Anna Pike – Tutor in Human and Vertebrate Anatomy and Biomechanics
Anna is visiting lecturer in biomechanics at the University of Coventry. She has a BSc in Zoology (1994) and a PhD in Comparative Biomechanics (1998) from the University of Leeds. Anna has been a tutor for the department since 2014 and taught two weekly classes in human anatomy and in human biomechanics in Oxford. She is currently taking a break from teaching for the department and will not be teaching next year.
Jonathan Shonk – Tutor in Weather and Climate (Reading)
Jon is currently a postdoc in meteorology at the University of Reading. He has a BA in Physics from the University of Oxford (2003) and a DPhil in Meteorology from the University of Reading (2014). Jon has been a tutor for the weekly class Introduction to Weather and Climate in Reading since 2014 (scheduled to be repeated again in spring 2017).
The course explores the ways in which weather affects many aspects of our daily lives, and provides a basic understanding of how weather is generated, observed and forecast.
“Teaching the course Introduction to Weather and Climate is, for me, a great way to spread the word about the science I know and enjoy so much. Plus, as the weather is always changing, a practical demonstration of the science is constantly happening outside the window! In addition to learning about the weather, each session of the course includes a discussion of the previous week's weather and a chance to make a forecast for the coming weekend. Plus, if something meteorologically interesting happens somewhere in the world, we can spend some time focussing on that event”.
Stacey Waring – Tutor in Ecology and Conservation (Reading)
Stacey is currently a postdoc in urban diversity at the University of Reading. She has a BSc in Zoology from the University of Leeds (2009) and an EngD in Urban Diversity from the University of Reading (2014). Stacey has been a tutor in the department since 2015 and will teaches weekly class in Reading on Conservation and Conflict, which focuses on the need to maintain biodiversity in a world with an ever increasing human population.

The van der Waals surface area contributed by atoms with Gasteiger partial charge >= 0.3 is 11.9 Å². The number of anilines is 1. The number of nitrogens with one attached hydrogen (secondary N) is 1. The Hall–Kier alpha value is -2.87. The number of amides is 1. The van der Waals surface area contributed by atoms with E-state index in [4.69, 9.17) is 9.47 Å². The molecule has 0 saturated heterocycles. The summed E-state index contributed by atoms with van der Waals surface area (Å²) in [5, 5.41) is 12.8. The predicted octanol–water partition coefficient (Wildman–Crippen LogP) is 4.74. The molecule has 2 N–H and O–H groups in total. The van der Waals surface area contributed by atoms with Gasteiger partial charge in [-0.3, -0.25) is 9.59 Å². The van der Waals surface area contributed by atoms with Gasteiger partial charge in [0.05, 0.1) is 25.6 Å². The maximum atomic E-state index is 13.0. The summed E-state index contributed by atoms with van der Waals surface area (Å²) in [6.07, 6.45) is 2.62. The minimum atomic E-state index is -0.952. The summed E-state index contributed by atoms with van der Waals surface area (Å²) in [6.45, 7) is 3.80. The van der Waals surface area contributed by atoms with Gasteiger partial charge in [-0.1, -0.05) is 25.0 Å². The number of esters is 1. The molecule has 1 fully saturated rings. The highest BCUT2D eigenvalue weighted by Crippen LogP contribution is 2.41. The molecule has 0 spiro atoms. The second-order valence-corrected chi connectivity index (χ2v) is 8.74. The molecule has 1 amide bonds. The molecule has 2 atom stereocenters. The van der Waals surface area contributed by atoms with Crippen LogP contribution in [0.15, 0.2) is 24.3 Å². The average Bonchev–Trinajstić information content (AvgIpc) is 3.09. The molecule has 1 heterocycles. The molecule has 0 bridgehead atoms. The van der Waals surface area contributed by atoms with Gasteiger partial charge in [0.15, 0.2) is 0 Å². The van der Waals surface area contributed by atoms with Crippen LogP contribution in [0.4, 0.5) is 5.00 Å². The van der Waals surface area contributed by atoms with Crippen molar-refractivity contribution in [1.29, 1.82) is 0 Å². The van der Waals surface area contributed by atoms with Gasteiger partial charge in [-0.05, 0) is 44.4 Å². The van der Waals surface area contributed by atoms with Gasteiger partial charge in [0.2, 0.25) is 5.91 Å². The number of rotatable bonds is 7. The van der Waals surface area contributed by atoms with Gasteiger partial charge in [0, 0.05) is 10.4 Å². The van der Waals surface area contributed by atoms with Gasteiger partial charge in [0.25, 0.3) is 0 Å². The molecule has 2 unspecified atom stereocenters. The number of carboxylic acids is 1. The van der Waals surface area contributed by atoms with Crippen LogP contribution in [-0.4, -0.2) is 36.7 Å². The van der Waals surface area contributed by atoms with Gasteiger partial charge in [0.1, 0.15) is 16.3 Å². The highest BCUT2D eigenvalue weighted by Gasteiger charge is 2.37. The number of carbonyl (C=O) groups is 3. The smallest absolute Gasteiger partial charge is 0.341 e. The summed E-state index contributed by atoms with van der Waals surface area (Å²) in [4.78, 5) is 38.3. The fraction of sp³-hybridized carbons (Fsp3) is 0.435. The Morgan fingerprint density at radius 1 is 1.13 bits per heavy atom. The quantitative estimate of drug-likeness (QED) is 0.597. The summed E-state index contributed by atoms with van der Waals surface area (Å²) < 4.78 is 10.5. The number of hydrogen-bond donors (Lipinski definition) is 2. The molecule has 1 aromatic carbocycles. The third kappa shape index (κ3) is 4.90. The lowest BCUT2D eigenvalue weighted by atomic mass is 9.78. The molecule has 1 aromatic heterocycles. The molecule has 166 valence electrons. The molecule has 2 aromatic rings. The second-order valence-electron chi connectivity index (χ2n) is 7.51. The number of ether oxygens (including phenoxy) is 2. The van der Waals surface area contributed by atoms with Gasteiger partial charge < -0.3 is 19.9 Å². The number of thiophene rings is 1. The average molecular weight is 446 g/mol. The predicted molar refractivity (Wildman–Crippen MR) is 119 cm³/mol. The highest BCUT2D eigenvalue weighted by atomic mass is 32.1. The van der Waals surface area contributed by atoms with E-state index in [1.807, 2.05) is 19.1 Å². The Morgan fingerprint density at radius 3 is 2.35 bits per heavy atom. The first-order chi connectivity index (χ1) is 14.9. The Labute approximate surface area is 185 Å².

Paul Yoward – Tutor in Evolution and Biomimetics
Paul is working for Oxfordshire County Council is a planning role. He has a BSc in Applied Biology from the University of Liverpool (1991) and a PhD in Behavioural Ecology from the University of York (1997). Paul is a new tutor and has not yet taught any courses but will be offering a weekly class on Nature’s Architects next term. The course coincides with the publishing of a new edition of the core text, by Richard Dawkins: The Extended Phenotype (2016). The extended phenotype is a perspective on how the influence of an animal’s genes goes beyond their body and their ends are pursued through structures, including the bodies of other animals. The course is ideal for all those whom are open to inspiration from nature, for architecture and for those whom just want to know more regarding the construction behaviour of animals. As such, the course is an exploration of biomimesis and therefore how we can use nature’s solutions to inspire sustainable responses to the need for shelter developed from an encyclopaedic study of different animal groups.
Paul Yoward has both a zoological and engineering background with a special interest in structure, design and behaviour. He has a number of publications in the academic press but the majority of his work has been in a consultancy context. Consultancy is a reciprocal process based on a reaction to a brief from the client, a similar concept has driven his experience of teaching adults.
(Image credit: 'Highly replicated polytene chromosomes of a fly's salivary glands (stained blue) and antibodies (stained red)' from the The National Institute of Diabetes and Digestive and Kidney Diseases (NIDDK) Web site.
- See our full range of courses in the natural sciences
Published 7 June 2016